“Hello, I’m Mohammed… of the family Kafarna. I am 24 years old and a law graduate from Al-Azhar University in Gaza. I live in the city of Beit Hanoon, adjacent to the apartheid wall that the Israeli occupation built. I lost 15 people from my family. I lost two friends, we grew up with each other too.”
For most young people, being 24 means entering the workforce, enrolling in grad school or moving cities.
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But for Mohammed Kafarna, a Palestinian lawyer marooned in Egypt, 24 means watching helplessly as his family and friends in Gaza are slaughtered.
This is his story as told to Al Jazeera through conversations, messages and voice notes.
October 3 – Cairo, Egypt
At the beginning of October, Mohammed went to Egypt for eye surgery he could not get in Gaza. He was not travelling for pleasure, but wanted to make the most of his journey, writing on social media that he didn’t want to go home before seeing the “beautiful places in Egypt”.
Mohammed wears glasses so he can see. In photos with his university friend Amjad al-Athamneh – who has since been killed in a bombing – his laugh lines reach all the way to their rounded frames.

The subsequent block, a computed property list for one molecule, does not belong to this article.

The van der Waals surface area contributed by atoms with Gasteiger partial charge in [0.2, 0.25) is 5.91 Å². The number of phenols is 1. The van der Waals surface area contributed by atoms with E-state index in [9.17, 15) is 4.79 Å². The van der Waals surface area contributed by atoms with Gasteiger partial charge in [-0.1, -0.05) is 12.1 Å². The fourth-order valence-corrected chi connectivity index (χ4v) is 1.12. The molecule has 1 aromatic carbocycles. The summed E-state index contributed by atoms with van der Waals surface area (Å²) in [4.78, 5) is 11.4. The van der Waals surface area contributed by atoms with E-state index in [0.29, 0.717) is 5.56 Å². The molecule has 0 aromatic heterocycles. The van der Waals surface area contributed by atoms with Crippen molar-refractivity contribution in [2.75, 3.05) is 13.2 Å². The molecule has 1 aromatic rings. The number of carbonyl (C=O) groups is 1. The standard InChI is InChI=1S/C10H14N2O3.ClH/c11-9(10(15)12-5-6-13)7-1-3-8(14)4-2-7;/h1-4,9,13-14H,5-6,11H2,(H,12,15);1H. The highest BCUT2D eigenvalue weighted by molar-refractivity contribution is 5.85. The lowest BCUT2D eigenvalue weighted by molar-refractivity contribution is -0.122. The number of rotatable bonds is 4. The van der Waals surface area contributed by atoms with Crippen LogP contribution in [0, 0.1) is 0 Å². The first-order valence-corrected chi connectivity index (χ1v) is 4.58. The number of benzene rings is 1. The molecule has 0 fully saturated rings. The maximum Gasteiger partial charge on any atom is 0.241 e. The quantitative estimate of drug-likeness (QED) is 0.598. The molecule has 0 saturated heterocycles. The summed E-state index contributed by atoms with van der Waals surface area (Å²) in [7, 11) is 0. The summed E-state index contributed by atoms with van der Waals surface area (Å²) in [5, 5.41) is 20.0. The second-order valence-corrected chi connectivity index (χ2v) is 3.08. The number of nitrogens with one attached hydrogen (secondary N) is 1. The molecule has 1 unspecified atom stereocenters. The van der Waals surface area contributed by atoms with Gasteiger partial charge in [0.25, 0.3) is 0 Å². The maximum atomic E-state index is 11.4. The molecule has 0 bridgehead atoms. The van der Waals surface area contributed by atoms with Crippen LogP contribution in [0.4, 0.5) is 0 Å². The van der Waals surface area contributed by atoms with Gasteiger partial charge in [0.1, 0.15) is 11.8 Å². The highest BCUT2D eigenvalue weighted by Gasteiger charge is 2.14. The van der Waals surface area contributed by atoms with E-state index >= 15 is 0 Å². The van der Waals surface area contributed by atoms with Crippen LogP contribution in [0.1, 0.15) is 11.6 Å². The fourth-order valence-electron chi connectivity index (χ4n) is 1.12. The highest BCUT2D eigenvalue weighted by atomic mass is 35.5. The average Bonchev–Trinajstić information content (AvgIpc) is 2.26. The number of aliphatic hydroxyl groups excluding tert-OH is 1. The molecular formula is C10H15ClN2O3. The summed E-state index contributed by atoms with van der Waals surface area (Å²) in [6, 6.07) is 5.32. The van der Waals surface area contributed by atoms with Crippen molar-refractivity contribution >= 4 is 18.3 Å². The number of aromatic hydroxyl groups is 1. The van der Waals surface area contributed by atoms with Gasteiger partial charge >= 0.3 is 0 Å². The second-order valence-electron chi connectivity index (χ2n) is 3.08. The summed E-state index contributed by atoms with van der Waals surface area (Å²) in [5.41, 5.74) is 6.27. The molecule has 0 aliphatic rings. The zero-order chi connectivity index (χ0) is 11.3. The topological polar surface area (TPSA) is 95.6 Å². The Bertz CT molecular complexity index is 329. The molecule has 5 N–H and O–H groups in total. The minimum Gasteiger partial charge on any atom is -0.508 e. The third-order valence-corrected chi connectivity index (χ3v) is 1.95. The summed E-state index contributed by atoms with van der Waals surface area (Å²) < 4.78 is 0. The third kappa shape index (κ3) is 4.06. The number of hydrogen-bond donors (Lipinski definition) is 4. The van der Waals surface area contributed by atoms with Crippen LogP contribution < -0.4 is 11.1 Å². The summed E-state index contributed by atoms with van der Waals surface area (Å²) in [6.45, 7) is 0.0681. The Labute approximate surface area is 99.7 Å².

Mohammed was among hundreds of Palestinians who were in Egypt for medical treatment on October 7. So far, not one has made it back into Gaza.
October 4 – Cairo, Egypt
On October 4, Mohammed joked about taking photos of his travel buddies, saying his friends never took his picture.
“The worst thing in life,” he said playfully. Like many young people, he once delighted in sharing lighthearted pictures of himself on social media.
He could never have predicted the turn his life would take.
October 9 – Jabalia refugee camp, Gaza and Cairo, Egypt
On October 9, Mohammed’s cousin Suhail was transferring money for Mohammed’s surgery when an Israeli air attack targeted the Jabalia refugee camp in Gaza.
Suhail was killed at the money exchange.
“We shared everything since childhood. I couldn’t bear the news. I went into shock for three days.”
Mohammed spiralled into a bottomless pit after Suhail’s death, whom he described as a brother. He could not pull himself out of bed.
Cut off from his family in Gaza, Mohammed had not had the surgery yet, and his ability to see took a backseat as he refused to have anyone else meet the same fate as Suhail to transfer money.
October 12 – Beit Hanoun, Gaza and Cairo, Egypt
On October 12, the house belonging to Maryam, Mohammed’s sister, was bombed in Beit Hanoon. Her husband Ali and his entire extended family were killed.
Maryam, who was flung 50 metres (164 feet) by the force of the explosion, and her two daughters survived.
One of Mohammed’s friends got a message to him from Gaza, breaking the news of his brother-in-law’s death. He reassured Mohammed that his sister and nieces were alive – for now.
“After their home was bombed, they were displaced to the south of the Gaza Strip and were targeted again,” said Mohammed, his voice hollow.